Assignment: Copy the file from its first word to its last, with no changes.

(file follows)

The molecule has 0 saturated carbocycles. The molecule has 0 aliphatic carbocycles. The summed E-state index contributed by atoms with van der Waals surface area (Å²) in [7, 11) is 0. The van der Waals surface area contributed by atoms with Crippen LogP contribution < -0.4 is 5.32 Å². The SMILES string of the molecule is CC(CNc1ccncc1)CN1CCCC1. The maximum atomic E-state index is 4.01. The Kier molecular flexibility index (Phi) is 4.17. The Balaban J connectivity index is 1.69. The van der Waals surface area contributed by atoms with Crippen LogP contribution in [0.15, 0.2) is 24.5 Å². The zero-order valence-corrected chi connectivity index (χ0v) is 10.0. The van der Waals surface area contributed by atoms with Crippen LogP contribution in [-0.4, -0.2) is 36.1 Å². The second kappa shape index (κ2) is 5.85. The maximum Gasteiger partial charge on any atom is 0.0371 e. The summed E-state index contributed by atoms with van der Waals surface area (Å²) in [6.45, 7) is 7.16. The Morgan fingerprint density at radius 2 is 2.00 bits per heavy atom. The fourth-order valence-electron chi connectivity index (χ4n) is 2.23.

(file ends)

The molecule has 0 saturated carbocycles. The molecule has 0 aliphatic carbocycles. The summed E-state index contributed by atoms with van der Waals surface area (Å²) in [7, 11) is 0. The van der Waals surface area contributed by atoms with Crippen LogP contribution < -0.4 is 5.32 Å². The SMILES string of the molecule is CC(CNc1ccncc1)CN1CCCC1. The maximum atomic E-state index is 4.01. The Kier molecular flexibility index (Phi) is 4.17. The Balaban J connectivity index is 1.69. The van der Waals surface area contributed by atoms with Crippen LogP contribution in [0.15, 0.2) is 24.5 Å². The zero-order valence-corrected chi connectivity index (χ0v) is 10.0. The van der Waals surface area contributed by atoms with Crippen LogP contribution in [-0.4, -0.2) is 36.1 Å². The second kappa shape index (κ2) is 5.85. The maximum Gasteiger partial charge on any atom is 0.0371 e. The summed E-state index contributed by atoms with van der Waals surface area (Å²) in [6.45, 7) is 7.16. The Morgan fingerprint density at radius 2 is 2.00 bits per heavy atom. The fourth-order valence-electron chi connectivity index (χ4n) is 2.23.